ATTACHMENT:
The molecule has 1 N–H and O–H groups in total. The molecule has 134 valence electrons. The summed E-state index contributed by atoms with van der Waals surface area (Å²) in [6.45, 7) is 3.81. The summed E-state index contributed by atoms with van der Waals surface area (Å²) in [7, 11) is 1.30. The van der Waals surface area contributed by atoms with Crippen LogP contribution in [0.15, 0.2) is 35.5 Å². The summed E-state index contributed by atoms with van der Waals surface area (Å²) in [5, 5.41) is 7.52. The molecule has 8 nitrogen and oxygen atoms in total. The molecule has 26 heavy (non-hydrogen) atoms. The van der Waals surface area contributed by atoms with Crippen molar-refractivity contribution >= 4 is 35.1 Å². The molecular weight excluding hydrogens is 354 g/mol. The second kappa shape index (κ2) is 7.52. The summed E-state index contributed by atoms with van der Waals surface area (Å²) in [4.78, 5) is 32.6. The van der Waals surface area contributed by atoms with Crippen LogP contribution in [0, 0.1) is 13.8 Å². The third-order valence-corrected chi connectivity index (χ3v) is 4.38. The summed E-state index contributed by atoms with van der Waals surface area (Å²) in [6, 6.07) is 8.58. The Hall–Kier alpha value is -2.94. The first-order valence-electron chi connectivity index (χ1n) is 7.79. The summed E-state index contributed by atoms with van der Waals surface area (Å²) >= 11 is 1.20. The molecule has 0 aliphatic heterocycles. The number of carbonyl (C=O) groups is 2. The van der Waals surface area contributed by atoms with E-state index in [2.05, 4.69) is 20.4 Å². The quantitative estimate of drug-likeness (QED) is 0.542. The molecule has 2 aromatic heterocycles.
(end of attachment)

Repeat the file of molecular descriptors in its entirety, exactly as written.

The molecule has 1 N–H and O–H groups in total. The molecule has 134 valence electrons. The summed E-state index contributed by atoms with van der Waals surface area (Å²) in [6.45, 7) is 3.81. The summed E-state index contributed by atoms with van der Waals surface area (Å²) in [7, 11) is 1.30. The van der Waals surface area contributed by atoms with Crippen LogP contribution in [0.15, 0.2) is 35.5 Å². The summed E-state index contributed by atoms with van der Waals surface area (Å²) in [5, 5.41) is 7.52. The molecule has 8 nitrogen and oxygen atoms in total. The molecule has 26 heavy (non-hydrogen) atoms. The van der Waals surface area contributed by atoms with Crippen molar-refractivity contribution >= 4 is 35.1 Å². The molecular weight excluding hydrogens is 354 g/mol. The second kappa shape index (κ2) is 7.52. The summed E-state index contributed by atoms with van der Waals surface area (Å²) in [4.78, 5) is 32.6. The van der Waals surface area contributed by atoms with Crippen LogP contribution in [0, 0.1) is 13.8 Å². The third-order valence-corrected chi connectivity index (χ3v) is 4.38. The summed E-state index contributed by atoms with van der Waals surface area (Å²) in [6, 6.07) is 8.58. The Hall–Kier alpha value is -2.94. The first-order valence-electron chi connectivity index (χ1n) is 7.79. The summed E-state index contributed by atoms with van der Waals surface area (Å²) >= 11 is 1.20. The molecule has 0 aliphatic heterocycles. The number of carbonyl (C=O) groups is 2. The van der Waals surface area contributed by atoms with E-state index in [2.05, 4.69) is 20.4 Å². The quantitative estimate of drug-likeness (QED) is 0.542. The molecule has 2 aromatic heterocycles.